Some people believe that snooker has gone to pot in recent years, yet there is always an upsurge in interest whenever the World Championship looms at the cherished Crucible Theatre.
Scots have been at the forefront of the game for many years, and the likes of Stephen Hendry, John Higgins and Graeme Dott have lifted the global crown on a dozen occasions between them since 1990 when the baby-faced Hendry, still just 21, served notice of his clinical mastery with an 18-12 overture of his own composition against Jimmy White: a man who has grown to fear this opponent and is still losing to him three decades later.
Times have changed, with a new generation of competitors, including a rising number of Asian participants at the highest level.
But all the old guard, including the serried ranks of the aforementioned Scots and Ronnie O’Sullivan, Ken Doherty, Mark Williams, Peter Ebdon, Mark Selby and Steve Davis, were among the elite players who travelled to Aberdeen to lock horns in the Scottish Open between 1997 and 2003.
The tournament, initially sponsored by Highland Spring, then Imperial Tobacco – something which is no longer permitted today – was staged at the old Aberdeen Exhibition and Conference Centre, where large crowds of snooker-loopy home supporters thronged to witness the best in the business trade breaks and indulge in screws, kisses and quickfire thrills.
And, once again, that man Hendry set the standard for the rest to follow.
An underrated genius in Scotland’s grand scheme?
He may have gained a reputation as a metronomic performer, better at dismantling rivals than serving up spellbinding entertainment for the viewing public, but there is a valid argument that Hendry is among his country’s greatest-ever sporting stars, not just in terms of his achievements, but for his dedication, commitment and sustained brilliance.
In 1997, matched against Tony Drago at the AECC, he didn’t hang around. Instead, in the space of a few hours, while his Maltese opponent spent most of the proceedings in his chair, Hendry powered to a 9-1 triumph in the same year he won the BBC Scotland Sports Personality award for a second time.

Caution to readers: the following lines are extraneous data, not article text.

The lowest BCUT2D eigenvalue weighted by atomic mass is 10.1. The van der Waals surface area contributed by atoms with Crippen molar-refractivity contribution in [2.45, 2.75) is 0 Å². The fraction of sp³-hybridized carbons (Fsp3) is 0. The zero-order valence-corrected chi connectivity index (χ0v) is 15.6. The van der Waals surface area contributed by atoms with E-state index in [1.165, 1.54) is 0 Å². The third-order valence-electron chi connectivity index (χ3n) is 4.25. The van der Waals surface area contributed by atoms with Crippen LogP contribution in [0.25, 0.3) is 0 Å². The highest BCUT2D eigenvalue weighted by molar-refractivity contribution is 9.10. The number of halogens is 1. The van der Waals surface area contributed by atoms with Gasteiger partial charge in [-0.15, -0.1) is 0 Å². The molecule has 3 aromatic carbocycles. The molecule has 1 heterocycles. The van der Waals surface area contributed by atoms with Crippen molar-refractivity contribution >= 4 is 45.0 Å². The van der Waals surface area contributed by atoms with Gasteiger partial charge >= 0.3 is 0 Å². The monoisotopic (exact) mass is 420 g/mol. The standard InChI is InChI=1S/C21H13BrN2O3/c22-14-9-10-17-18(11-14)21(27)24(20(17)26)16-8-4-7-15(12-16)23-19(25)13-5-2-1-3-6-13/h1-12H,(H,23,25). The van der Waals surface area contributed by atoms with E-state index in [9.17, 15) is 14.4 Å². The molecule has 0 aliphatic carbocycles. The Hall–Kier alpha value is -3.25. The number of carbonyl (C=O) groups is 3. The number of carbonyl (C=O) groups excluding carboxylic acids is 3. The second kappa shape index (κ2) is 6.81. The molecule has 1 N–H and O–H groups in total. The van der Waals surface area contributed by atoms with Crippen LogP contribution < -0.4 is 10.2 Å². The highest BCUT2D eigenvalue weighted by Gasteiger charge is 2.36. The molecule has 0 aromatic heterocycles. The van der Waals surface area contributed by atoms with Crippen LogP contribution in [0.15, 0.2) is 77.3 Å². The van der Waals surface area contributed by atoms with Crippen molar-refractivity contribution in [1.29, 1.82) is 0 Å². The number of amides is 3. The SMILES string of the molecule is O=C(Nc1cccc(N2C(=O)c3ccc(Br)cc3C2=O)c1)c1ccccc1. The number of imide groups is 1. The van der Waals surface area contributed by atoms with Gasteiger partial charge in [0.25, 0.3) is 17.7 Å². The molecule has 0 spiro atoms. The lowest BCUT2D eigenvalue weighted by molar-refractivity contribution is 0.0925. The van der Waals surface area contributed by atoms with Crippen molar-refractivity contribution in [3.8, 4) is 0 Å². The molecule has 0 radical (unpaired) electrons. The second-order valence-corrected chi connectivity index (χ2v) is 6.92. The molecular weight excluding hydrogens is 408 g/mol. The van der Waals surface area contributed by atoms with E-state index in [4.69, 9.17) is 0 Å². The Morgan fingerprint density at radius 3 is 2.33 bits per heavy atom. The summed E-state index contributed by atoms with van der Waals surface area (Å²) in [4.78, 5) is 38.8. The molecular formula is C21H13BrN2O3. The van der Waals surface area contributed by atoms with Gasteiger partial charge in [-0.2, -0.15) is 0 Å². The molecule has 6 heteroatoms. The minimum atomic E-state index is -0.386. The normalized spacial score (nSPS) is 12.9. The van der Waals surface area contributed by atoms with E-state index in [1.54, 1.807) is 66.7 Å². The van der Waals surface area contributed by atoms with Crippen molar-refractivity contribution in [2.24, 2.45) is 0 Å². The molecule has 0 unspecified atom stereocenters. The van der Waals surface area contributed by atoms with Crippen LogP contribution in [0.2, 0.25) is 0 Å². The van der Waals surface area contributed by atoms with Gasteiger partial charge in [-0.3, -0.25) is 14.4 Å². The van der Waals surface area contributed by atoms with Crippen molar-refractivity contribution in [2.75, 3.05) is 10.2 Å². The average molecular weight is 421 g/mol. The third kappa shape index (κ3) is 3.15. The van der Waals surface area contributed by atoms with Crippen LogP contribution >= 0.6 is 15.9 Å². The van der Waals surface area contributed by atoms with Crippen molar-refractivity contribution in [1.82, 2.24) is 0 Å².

I remember visiting him at the club where he cue-cue-cued in Stirling and marvelling at his single-minded ability to keep practicing as if his life depended on it. Even then, he was capable of droll remarks and humorous observations which supporters rarely witnessed when he was around the green baize. And he was forthright in his opinions that snooker needed to go down the same route as golf and develop a truly international circuit.
I went away thinking that he would have made a perfect vampire: excelling in the dark, permanently working out ways to bewitch and bewilder his adversaries and with a cold-blooded approach to any challenges.
Yet, within the space of 12 months, Aberdeen was lapping up a new kid with the moniker of The Rocket and a stack of pyrotechnics at his disposal.
Breaking with tradition and dismantling the field
Everybody recognised Ronnie O’Sullivan’s potential for greatness from the moment he turned professional in the mid-1990s.
I first clapped eyes on him in 1992 when he was a 16-year-old with a luminous talent at Blackpool’s Norbreck Castle Hotel and it was patently clear he was an idiosyncratic character, flitting from subject to subject and straying down cul-de-sacs of vulnerability without worrying about the consequences.
Elsewhere on the premises, there were tea dances, cream florins and palm court orchestras. In O’Sullivan’s realm, he seemed dedicated, determined and driven by a relentless desire to dazzle in the spotlight.
I wasn’t told until after our chat – which had been set up by an intermediary, snooker writer Terry Smith – that his father, Ronnie, Snr, was in prison, and the youngster was inwardly churning up, his heart on speed dial.
But, if he was occasionally plagued by demons, on and off the circuit, he still had the capacity to enthral crowds with a joie de vivre and ability to make the most tricky and treacherous shots seem like simplicity itself.
Nothing has changed in the intervening period. When he launches the pursuit of a sixth world title next weekend, nobody should dismiss his chances. After all, even in unprecedented times, he can blaze his own trail.
He arrived in Aberdeen in 1998, just a year after creating TV history with an astonishing maximum break of 147 at the World Championships against Mick Price – and he polished it all off in just five minutes and 20 seconds.
He had to be more meticulous when he progressed to the final at the AECC, where he met the remorseless little “Wizard of Wishaw” John Higgins.